kbonfield1967@gmail.com LinkedIn kevinrunsblog.com Facebook Twitter Instagram

The Chard Flyer 10k

Always keen to see just how much impact a month of gorging ourselves on seasonal food might have on our athletic prowess, we pitch up in Chard on New Year’s Day for the third year running.

Chard Running Club‘s seasonal show piece has become a firm favourite of ours.

Based at the football and cricket club grounds there are marvellous facilities – plenty of loos, pre-match coffee and even a rather cute Serbian rescue dog to pet in the club house.

 

Having played a touch of local football myself back in the days when I could still climb out of bed without sounding like a meccano toy creaking into action, I always enjoy a look at these grass routes style grounds. No poncy millionaires having their Aston Martins parked by a valet here.

We parked the trusty Mini, enjoyed some of the afore mentioned, bargain priced coffee, attempted to off load some festive fare from our tum tums, reluctantly shed some warm layers then joined the other 200 or so rather athletic looking chaps and chappesses in the half mile trot to the start line.

In previous years I’ve lined myself near the front of the narrow path in the hope of a fast start. Regular readers may recall how this tactic resulted in me enjoying the sensation of having people stream past me as my wobbly legs declined to accept that I was capable of the crazy pace my brain was asking them to run.

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Not this year. Oh no. This year, Nicky insisted on being left at the back as we had a ‘who can predict the least speedy time’ dual. We were both to be pleasantly surprised.

The race started with a whistle. Just like a good old footy match. Having elbowed my way backwards rather than forwards I found myself running at a pace that felt right. Again, those that have read race reports before will remember this is a most unusual development. I’m normally gasping and looking around as lithe young whippets glide past me by the end of the first mile.

So as the first 10 minutes or so of ‘comfortably hard’ running brought us to THE HILL, I felt good. No really. I felt good.

I overtook some people going up the hill. Yup, I overtook them. As in, halfway into a race I felt strong enough to run past people. I learned this from Nicky. Regulars will know how I dote on this awesome lady, and starting easy is one of the million amazing life skills I’ve learned since we first held hands that balmy September evening….. AAhhhh

So I pushed on. Another skill I’m enjoying is keeping information on my watch to a minimum. I don’t know how fast I’m running, so I don’t worry about how fast I’m running. Funny that.

The hill to the finish is still there, yet it didn’t feel bad today and I ran past the football pitch, over the speed bumps and to the line. Happy. Spent, naturally, but happily spent.

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Quick fumble with the watch revealed I’d ran within a minute of last year’s time. Not only had I enjoyed this run more than in previous years, mainly due to me not attempting to emulate Eliod Kipchoge in the first mile, but I’d also ran a time beyond my expectations.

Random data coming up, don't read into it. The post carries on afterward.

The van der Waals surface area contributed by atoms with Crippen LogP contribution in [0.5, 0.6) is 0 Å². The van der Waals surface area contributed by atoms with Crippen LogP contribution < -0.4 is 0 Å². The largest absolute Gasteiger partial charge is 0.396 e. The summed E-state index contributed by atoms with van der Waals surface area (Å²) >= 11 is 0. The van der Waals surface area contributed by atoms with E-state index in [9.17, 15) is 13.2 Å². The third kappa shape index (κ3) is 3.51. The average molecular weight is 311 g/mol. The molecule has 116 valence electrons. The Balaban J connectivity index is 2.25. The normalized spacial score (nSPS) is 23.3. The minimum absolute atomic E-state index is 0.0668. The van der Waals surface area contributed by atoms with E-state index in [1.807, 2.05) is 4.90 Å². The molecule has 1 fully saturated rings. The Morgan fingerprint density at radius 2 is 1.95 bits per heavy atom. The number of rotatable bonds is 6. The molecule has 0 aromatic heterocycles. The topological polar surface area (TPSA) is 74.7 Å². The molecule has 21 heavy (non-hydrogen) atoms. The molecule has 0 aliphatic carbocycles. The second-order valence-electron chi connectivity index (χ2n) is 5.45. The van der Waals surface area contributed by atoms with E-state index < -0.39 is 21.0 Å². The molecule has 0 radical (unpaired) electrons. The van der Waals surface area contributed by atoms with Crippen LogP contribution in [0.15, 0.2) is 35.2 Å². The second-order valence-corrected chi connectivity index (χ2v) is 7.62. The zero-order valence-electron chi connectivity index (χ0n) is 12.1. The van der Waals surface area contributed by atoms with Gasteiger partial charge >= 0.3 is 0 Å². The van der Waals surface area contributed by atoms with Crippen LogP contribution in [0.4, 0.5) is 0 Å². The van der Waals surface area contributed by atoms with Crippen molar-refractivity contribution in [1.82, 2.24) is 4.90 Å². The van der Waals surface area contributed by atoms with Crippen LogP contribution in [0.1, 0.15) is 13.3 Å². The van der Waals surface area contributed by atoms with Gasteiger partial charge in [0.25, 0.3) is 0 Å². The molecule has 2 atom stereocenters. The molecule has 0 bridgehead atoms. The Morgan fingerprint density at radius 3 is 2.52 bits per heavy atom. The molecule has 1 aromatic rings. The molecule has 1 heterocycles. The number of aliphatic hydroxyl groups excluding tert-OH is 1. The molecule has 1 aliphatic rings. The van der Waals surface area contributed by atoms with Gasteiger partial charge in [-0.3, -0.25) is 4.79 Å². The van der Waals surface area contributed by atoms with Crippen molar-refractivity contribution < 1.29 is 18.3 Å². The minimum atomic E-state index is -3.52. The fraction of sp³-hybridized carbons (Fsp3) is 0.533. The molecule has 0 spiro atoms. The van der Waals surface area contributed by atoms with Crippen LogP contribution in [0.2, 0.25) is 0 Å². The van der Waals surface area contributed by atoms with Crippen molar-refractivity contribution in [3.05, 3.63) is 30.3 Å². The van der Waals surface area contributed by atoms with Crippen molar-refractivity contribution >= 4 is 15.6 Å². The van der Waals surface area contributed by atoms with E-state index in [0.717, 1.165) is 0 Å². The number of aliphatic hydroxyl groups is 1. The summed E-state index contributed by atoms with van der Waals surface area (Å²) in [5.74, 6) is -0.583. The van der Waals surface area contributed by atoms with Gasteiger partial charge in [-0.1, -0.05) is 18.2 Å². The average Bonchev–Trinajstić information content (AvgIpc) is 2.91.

Having predicted that I would run about 10 minutes slower than this I started to realise that it was highly likely that Nicky was also ‘sandbagging’ and would be along sooner rather than later.

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Rushing back to the car, a quick removal of the sweaty layer before collecting Nicky’s Team Keywood top to match mine, some chocolate brownie money and our bobble hats I hot footed it back to the finish line. I removed my phone ready for pictures and tried to nonchalantly appear as if I’d been there for ages.

Sure enough Nicky appeared, blasting down the finishing straight exhibiting a skill I haven’t yet mastered – THE SPRINT FINISH! Big smiles, big hugs and some watch fumbling to reveal she was 30 seconds quicker than last year. Blimey. We’re fitter than we thought.

Slick organisation, an absolutely gorgeous route for a ‘road’ event – lots of paths and hard trails, plentiful and cheerful marshals, cheap snacks and drinks, loads of parking and a vibe to suit any athlete – there were some pretty hot times up the front – what a lovely way to start the year.

A lovely way to start the year indeed. 2018 had some amazing moments but they will always be overshadowed by pain and grief that blighted our family.

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2019 is going to be like this. Taking our endurance challenges seriously enough but remembering to enjoy and treasure every moment along the way. The journey and the process are where the real fun is. Outcomes will be what they are and we have set ourselves some toughies this year, but as long as we have fun along the way, we’ll be ok.

Onward people, onward…..

 

BOOKS OF THE YEAR

OOO, we do love a good book – not all of these books were published in 2018, they’re my favourites that I’ve read during the year.

My top 3 Non-Fiction reads of the year were…..

THE SALT PATH by Raynor Winn, THE PRISON LETTERS OF NELSON MANDELA & RUNNING FOR MY LIFE BY Rachel Ann Cullen

My top 3 Fiction reads of the year were…..

WHITE TEARS by Hari Kunzru, THE TATTOOIST OF AUSCHWITZ by Heather Morris and THE CHALK MAN by C. J. Tudor

In no particular order, the 32 books I’ve read this year are:-

NON-FICTION

Adults In The Room by Yanis Varoufakis

Running For My Life by Rachel Ann Cullen

Corbyn by Richard Seymore

On Writing by Stephen King

Chavs by Owen Jones

The People by Selina Todd

Why I’m No Longer Talking To White People (About Race) by Renni Eddo-Lodge

The Salt Path by Raynor Winn

The Wrong Way Home by Peter Moore

The Prison Letters of Nelson Mandela

FICTION

Conclave by Robert Harris

Fool Me Once by Harlen Coben

White Tears by Hari Kunzru

Magpie Murders by Anthony Harowitz

Two Sketches Of Disjointed Happiness by Simon Kinch

Don’t Let Go by Michel Bussi

Man And Boy by Tony Parsons

A Natural by Ross Raisin

Waterline by Ross Raisin

The Reader by Bernhard Schlink

Serious Sweet by A.L. Kennedy

White Crocodile by K.T. Medina

Exit West by Mosin Hamid

Tin Man by Sarah Winman

The Tattooist Of Auschwitz by Heather Morris

The Librarian by Sally Vickers

Never Coming Back by Tim Weaver

God’s Own Country by Ross Raisin

The Chalk Man by C.J. Tudor

No Safe House by Linwood Barclay

The Loney by Andrew Michael Hurley

Anatomy Of A Scandal by Sarah Vaughan